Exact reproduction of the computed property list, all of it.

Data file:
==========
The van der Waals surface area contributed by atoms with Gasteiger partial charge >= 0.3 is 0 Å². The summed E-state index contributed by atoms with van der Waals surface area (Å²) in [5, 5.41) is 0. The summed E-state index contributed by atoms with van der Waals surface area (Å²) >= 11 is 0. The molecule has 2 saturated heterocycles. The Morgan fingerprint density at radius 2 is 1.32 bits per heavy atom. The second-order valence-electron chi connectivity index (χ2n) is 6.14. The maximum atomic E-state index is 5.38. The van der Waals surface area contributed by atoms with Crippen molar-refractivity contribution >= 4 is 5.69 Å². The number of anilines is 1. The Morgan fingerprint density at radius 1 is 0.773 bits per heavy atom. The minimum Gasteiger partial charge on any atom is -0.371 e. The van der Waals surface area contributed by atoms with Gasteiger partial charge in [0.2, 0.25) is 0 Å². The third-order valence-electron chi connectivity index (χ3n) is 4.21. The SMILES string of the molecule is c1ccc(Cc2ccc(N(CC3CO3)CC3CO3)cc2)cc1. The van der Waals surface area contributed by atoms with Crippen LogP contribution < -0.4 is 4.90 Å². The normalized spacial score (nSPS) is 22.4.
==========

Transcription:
The van der Waals surface area contributed by atoms with Gasteiger partial charge >= 0.3 is 0 Å². The summed E-state index contributed by atoms with van der Waals surface area (Å²) in [5, 5.41) is 0. The summed E-state index contributed by atoms with van der Waals surface area (Å²) >= 11 is 0. The molecule has 2 saturated heterocycles. The Morgan fingerprint density at radius 2 is 1.32 bits per heavy atom. The second-order valence-electron chi connectivity index (χ2n) is 6.14. The maximum atomic E-state index is 5.38. The van der Waals surface area contributed by atoms with Crippen molar-refractivity contribution >= 4 is 5.69 Å². The number of anilines is 1. The Morgan fingerprint density at radius 1 is 0.773 bits per heavy atom. The minimum Gasteiger partial charge on any atom is -0.371 e. The van der Waals surface area contributed by atoms with Gasteiger partial charge in [0.2, 0.25) is 0 Å². The third-order valence-electron chi connectivity index (χ3n) is 4.21. The SMILES string of the molecule is c1ccc(Cc2ccc(N(CC3CO3)CC3CO3)cc2)cc1. The van der Waals surface area contributed by atoms with Crippen LogP contribution < -0.4 is 4.90 Å². The normalized spacial score (nSPS) is 22.4.